What is the Saudis NFT project?
The Saudis is a collection of 5,555 avatars in a 2D pixelated style similar to CryptoPunks. Each NFT in the collection is unique and algorithmically generated from over 80 traits. The NFTs are based on the Ethereum blockchain and give holders access to all the project’s upcoming venues.
The project is the latest addition to a string of free-to-mint NFT collections. While the collection is off to a promising start, how it fares in the coming months remains to be seen. Nonetheless, this was “successful” as a free mint. At its highs, the floor price reached 1.1ETH with over 7,000ETH traded (~USD$7.5 Million at the time of writing).
They even became the second most traded NFT on Opensea over the past week, out-trading BAYC and MAYC. If you look carefully at the 8th highest traded NFT, you’ll also be brought to a project name of a relatively similar nature and objective.
Even nifty NFT investors are struggling to understand how such a project manages to take off amidst market uncertainty. What does this reflect for the NFT and crypto space as a whole? Just like Goblintown, The Saudis NFT may reflect some very strong lessons for investors in the space.
Rethink your idea of fundamentals
Why does anyone really want to own NFTs? What is its importance of it?
The “classic” interpretation is that Web 3.0 is of course, revolutionary and that most of the infrastructure and ecosystem are decentralized.
Therefore it is much better for the individual compared to ‘Big Tech’. We see this example in the case of NFT ownership. Why not just right-click and save the image, right?
Yeah, but you wouldn’t be able to own the asset on-chain, and neither can you trade it or have ownership rights/benefits decided by the protocol.
But yet, nobody really cares about this stuff, do they?
Let’s take a look – apparently, 82% of NFT buyers surveyed were motivated by… investment purposes a.k.a they are not in it for the tech.
In truth, most of us in the space are motivated not by ideals, but simply by profit. In fact, the popular saying in crypto goes,
It is not a surprise that those in the crypto space, and even “OG traders” also tend to have a history in poker – that’s right, some of the best in the space often use poker analogies and teach concepts like sizing bets, EV, and probabilistic thinking to earn as much money as possible in DeFi, NFTs, L1s etc.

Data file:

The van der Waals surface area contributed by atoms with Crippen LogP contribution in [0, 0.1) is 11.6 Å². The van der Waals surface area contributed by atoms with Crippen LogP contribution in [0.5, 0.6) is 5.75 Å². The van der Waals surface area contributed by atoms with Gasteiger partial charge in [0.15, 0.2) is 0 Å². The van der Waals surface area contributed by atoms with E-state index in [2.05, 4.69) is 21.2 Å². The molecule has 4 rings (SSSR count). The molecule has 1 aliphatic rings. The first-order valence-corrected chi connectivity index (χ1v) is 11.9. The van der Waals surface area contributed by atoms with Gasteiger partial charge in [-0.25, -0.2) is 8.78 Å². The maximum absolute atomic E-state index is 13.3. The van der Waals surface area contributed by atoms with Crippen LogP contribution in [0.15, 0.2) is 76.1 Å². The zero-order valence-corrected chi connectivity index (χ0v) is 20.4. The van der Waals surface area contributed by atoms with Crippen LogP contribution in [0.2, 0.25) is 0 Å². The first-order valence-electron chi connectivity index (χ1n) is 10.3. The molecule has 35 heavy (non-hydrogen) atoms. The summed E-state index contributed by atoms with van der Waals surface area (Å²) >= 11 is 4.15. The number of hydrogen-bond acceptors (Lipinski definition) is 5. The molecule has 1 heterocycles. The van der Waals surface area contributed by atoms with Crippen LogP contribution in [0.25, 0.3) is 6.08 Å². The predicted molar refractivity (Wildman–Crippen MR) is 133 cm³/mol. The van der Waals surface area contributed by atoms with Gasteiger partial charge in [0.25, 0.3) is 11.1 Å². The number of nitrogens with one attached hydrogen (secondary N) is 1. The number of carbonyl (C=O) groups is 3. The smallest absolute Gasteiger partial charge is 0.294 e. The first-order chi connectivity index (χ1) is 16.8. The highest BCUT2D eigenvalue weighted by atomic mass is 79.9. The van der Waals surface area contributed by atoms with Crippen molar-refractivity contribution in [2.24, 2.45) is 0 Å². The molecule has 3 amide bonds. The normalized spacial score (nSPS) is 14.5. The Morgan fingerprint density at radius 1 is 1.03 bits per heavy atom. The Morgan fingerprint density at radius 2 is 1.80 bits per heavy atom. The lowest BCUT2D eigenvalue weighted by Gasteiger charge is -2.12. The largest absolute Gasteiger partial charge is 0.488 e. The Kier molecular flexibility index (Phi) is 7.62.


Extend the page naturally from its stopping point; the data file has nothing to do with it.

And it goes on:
So while people may be curious, puzzled, or even upset at not buying The Saudis early on free mint day, I think that it doesn’t really matter.
This is a clown market, valuations are absurd, and people take buying/selling advice from random people with anonymous profile pictures on Twitter, or listen to someone unironically called BitBoy on crypto.
A coping mechanism?
There is something lighthearted about this collection yet still able to reveal the psychology of the crypto market. There is nothing this NFT collection provides as a utility for the bear market, maybe just a form of entertainment or just some sort of coping mechanism for those burnt.
It is impossible to unravel and comprehend the psychology of the NFT market, but one thing is for sure, fundamentals only have a small part to play. It seems a bigger proportion goes into crafting narratives and “least serious” ideologies, nothing contributing towards the development of the broader crypto market other than reflecting NFT’s current state of maturity.
But wherever there is money to be made, there will be people. People who are community jumpers, moving from one narrative to another, and maybe that’s how the NFT space operates right now, but probably not for long.
Do investors just want a reason to invest?
The project’s momentum is fueled by its “kingdom” of Twitter followers, many of whom create Saudi Arabia-inspired meme videos to fuel the project’s hype.
The pseudonymous (and at times offensive) founding team behind the project is just the latest in a string of free-to-mint, performance art-driven NFT projects of this nature.
Goblintown is the most notable of the bunch, which did over $7 million in sales volume in its first weekend. The project kept its momentum going with goblin noise-filled Twitter Spaces and influencer partnerships, most recently taking over NFT.NYC with a slew of ghoul-themed parties.
LUNAtics were criticized as a cult and echo chamber, but as irrationality goes in the market, the community support for LUNA and the God-complex Do Kwon got pretty absurd, didn’t it?
Prior to the collapse and powered by how much attention it grasped over the crypto space, LUNA did do impressively well – an ATH of $119 and 40 billion in market cap in April 2022.
Walking to earn, another variation of unsustainable tokenomics has questionable fundamentals. But the novelty of introducing exercise into this scheme is of course, fresh. And fresh does go a long way in attracting attention, allowing for short-term success.
So do free-to-mint NFTs work? In short, yes.
Free-to-mint NFT launches seem to be working just fine as The Saudis and Goblintown lay the groundwork for future NFTs projects to adopt. In fact, the first-ever NFT project, CryptoPunks, was minted for free on its release day.
However, regardless of how a project might be fundamentally unsound, there are always intangibles to consider. Viral marketing seems to thrive regardless of various market conditions in the short term, but faces roadblocks in being sustainable in the long run.
Of course, I want to reiterate that in the long run, if the attention and hype are not backed by strong fundamentals and utility, the project fails. Marketing draws investors in, but it is the fundamentals that keep the project going.
[Editor’s Note: This article does not represent financial advice. Please do your own research before investing.]
Featured Image Credit: ChainDebrief